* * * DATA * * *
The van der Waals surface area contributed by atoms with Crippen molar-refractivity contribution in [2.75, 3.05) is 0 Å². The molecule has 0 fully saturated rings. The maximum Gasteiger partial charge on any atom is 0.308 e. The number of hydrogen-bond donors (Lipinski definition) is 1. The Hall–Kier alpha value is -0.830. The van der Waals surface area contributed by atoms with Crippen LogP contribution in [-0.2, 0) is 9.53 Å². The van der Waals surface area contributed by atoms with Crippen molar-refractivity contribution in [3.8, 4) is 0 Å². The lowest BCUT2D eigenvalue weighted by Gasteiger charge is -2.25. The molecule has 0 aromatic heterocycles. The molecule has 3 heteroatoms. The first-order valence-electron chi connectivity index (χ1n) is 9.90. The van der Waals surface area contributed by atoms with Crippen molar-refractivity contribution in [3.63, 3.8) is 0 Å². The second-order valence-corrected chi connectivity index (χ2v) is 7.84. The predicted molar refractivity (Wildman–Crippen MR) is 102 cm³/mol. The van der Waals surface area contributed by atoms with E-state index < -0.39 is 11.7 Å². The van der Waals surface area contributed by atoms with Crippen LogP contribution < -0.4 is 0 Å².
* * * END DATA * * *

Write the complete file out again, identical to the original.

The van der Waals surface area contributed by atoms with Crippen molar-refractivity contribution in [2.75, 3.05) is 0 Å². The molecule has 0 fully saturated rings. The maximum Gasteiger partial charge on any atom is 0.308 e. The number of hydrogen-bond donors (Lipinski definition) is 1. The Hall–Kier alpha value is -0.830. The van der Waals surface area contributed by atoms with Crippen LogP contribution in [-0.2, 0) is 9.53 Å². The van der Waals surface area contributed by atoms with Crippen molar-refractivity contribution in [3.8, 4) is 0 Å². The lowest BCUT2D eigenvalue weighted by Gasteiger charge is -2.25. The molecule has 0 aromatic heterocycles. The molecule has 3 heteroatoms. The first-order valence-electron chi connectivity index (χ1n) is 9.90. The van der Waals surface area contributed by atoms with Crippen molar-refractivity contribution in [3.63, 3.8) is 0 Å². The second-order valence-corrected chi connectivity index (χ2v) is 7.84. The predicted molar refractivity (Wildman–Crippen MR) is 102 cm³/mol. The van der Waals surface area contributed by atoms with E-state index < -0.39 is 11.7 Å². The van der Waals surface area contributed by atoms with Crippen LogP contribution < -0.4 is 0 Å².